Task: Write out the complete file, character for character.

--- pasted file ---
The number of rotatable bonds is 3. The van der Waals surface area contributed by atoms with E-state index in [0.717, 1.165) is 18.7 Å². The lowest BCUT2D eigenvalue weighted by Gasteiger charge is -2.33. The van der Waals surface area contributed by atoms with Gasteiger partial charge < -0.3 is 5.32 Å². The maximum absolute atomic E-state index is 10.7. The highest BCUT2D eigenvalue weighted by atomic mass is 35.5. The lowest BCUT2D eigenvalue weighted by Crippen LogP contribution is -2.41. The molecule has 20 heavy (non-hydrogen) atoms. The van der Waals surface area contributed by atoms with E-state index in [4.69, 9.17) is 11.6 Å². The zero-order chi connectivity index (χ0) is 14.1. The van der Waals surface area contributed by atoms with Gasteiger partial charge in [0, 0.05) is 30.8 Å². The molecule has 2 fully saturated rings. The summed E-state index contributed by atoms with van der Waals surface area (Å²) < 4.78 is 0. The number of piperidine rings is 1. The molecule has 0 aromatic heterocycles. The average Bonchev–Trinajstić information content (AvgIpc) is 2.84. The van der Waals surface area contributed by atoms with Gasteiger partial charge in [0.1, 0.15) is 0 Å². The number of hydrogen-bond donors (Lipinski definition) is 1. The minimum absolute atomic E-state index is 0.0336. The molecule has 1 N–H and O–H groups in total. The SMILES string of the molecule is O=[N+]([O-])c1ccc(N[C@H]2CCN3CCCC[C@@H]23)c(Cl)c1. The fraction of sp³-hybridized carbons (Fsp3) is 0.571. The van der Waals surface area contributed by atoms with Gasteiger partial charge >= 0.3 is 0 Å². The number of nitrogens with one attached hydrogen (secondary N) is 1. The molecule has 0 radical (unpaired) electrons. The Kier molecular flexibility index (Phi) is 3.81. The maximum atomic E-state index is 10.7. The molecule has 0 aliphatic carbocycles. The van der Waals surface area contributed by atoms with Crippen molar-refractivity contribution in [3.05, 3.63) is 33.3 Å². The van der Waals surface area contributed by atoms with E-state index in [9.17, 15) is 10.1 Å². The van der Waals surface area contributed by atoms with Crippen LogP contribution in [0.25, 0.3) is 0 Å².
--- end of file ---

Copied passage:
The number of rotatable bonds is 3. The van der Waals surface area contributed by atoms with E-state index in [0.717, 1.165) is 18.7 Å². The lowest BCUT2D eigenvalue weighted by Gasteiger charge is -2.33. The van der Waals surface area contributed by atoms with Gasteiger partial charge < -0.3 is 5.32 Å². The maximum absolute atomic E-state index is 10.7. The highest BCUT2D eigenvalue weighted by atomic mass is 35.5. The lowest BCUT2D eigenvalue weighted by Crippen LogP contribution is -2.41. The molecule has 20 heavy (non-hydrogen) atoms. The van der Waals surface area contributed by atoms with E-state index in [4.69, 9.17) is 11.6 Å². The zero-order chi connectivity index (χ0) is 14.1. The van der Waals surface area contributed by atoms with Gasteiger partial charge in [0, 0.05) is 30.8 Å². The molecule has 2 fully saturated rings. The summed E-state index contributed by atoms with van der Waals surface area (Å²) < 4.78 is 0. The number of piperidine rings is 1. The molecule has 0 aromatic heterocycles. The average Bonchev–Trinajstić information content (AvgIpc) is 2.84. The van der Waals surface area contributed by atoms with Gasteiger partial charge in [0.1, 0.15) is 0 Å². The number of hydrogen-bond donors (Lipinski definition) is 1. The minimum absolute atomic E-state index is 0.0336. The molecule has 1 N–H and O–H groups in total. The SMILES string of the molecule is O=[N+]([O-])c1ccc(N[C@H]2CCN3CCCC[C@@H]23)c(Cl)c1. The fraction of sp³-hybridized carbons (Fsp3) is 0.571. The van der Waals surface area contributed by atoms with Gasteiger partial charge >= 0.3 is 0 Å². The number of nitrogens with one attached hydrogen (secondary N) is 1. The molecule has 0 radical (unpaired) electrons. The Kier molecular flexibility index (Phi) is 3.81. The maximum atomic E-state index is 10.7. The molecule has 0 aliphatic carbocycles. The van der Waals surface area contributed by atoms with Crippen molar-refractivity contribution in [3.05, 3.63) is 33.3 Å². The van der Waals surface area contributed by atoms with E-state index in [9.17, 15) is 10.1 Å². The van der Waals surface area contributed by atoms with Crippen LogP contribution in [0.25, 0.3) is 0 Å².